Briefing Paper

Author: 

Paul Stevens

  • The 'shale gas revolution' in the United States created an oversupply of liquefied natural gas and downward pressure on gas prices across the globe.
     
  • Disappointing outcomes have reduced the hype about the prospects for shale gas in Europe, and led to the realization that, at least in western Europe, there are serious obstacles to its development.
     
  • There has been considerable debate over the level of technically recoverable shale gas resources together with significant revisions to some estimates of those resources.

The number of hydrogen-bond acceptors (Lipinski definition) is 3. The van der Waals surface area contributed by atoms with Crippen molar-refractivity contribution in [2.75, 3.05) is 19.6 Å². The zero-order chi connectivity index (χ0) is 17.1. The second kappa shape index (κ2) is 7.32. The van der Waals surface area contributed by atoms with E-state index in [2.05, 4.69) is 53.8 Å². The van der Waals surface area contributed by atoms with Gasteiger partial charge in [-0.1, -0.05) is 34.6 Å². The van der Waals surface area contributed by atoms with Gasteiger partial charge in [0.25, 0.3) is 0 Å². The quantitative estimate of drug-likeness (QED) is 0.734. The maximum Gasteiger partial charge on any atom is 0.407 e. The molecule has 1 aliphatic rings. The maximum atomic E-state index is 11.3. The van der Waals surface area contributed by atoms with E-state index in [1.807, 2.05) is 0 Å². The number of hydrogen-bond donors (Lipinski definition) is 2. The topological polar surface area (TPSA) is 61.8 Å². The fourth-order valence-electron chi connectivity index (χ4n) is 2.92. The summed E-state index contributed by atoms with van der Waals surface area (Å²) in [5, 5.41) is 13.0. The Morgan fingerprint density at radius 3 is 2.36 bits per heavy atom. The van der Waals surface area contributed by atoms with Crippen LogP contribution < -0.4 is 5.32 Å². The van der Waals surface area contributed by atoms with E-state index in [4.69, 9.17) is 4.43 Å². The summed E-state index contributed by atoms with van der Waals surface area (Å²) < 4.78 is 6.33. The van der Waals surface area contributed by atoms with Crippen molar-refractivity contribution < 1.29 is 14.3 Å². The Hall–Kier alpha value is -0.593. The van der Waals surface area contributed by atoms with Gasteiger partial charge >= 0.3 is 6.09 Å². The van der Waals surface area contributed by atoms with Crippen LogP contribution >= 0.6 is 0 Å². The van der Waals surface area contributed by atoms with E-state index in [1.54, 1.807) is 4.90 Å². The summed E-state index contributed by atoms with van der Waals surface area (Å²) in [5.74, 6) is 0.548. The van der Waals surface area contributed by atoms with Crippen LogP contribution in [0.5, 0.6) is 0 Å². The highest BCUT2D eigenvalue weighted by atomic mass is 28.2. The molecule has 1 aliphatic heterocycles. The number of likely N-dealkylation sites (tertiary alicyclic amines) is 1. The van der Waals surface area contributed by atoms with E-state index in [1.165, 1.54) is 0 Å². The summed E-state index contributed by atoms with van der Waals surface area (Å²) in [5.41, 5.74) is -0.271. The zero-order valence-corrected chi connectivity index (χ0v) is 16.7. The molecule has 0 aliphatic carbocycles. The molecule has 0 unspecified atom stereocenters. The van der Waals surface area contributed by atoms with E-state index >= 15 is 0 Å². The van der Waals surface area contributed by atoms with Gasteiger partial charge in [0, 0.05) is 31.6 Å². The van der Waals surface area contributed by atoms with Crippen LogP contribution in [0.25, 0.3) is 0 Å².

• Growing opposition to shale gas is driven by concerns over the environmental impact of hydraulic fracturing and the impact on greenhouse gas emissions.
  • In the United States, energy self-sufficiency has increased in importance, making the continuation of the 'shale gas revolution' there more likely.
  • There is a growing fear that shale gas may substitute not for coal as many originally hoped, but for renewables.
     
  • Overall, levels of investor uncertainty remain as high as ever, particularly with regard to developments outside the United States.

Further Resources:

Chatham House Report, Paul Stevens, September 2010
 

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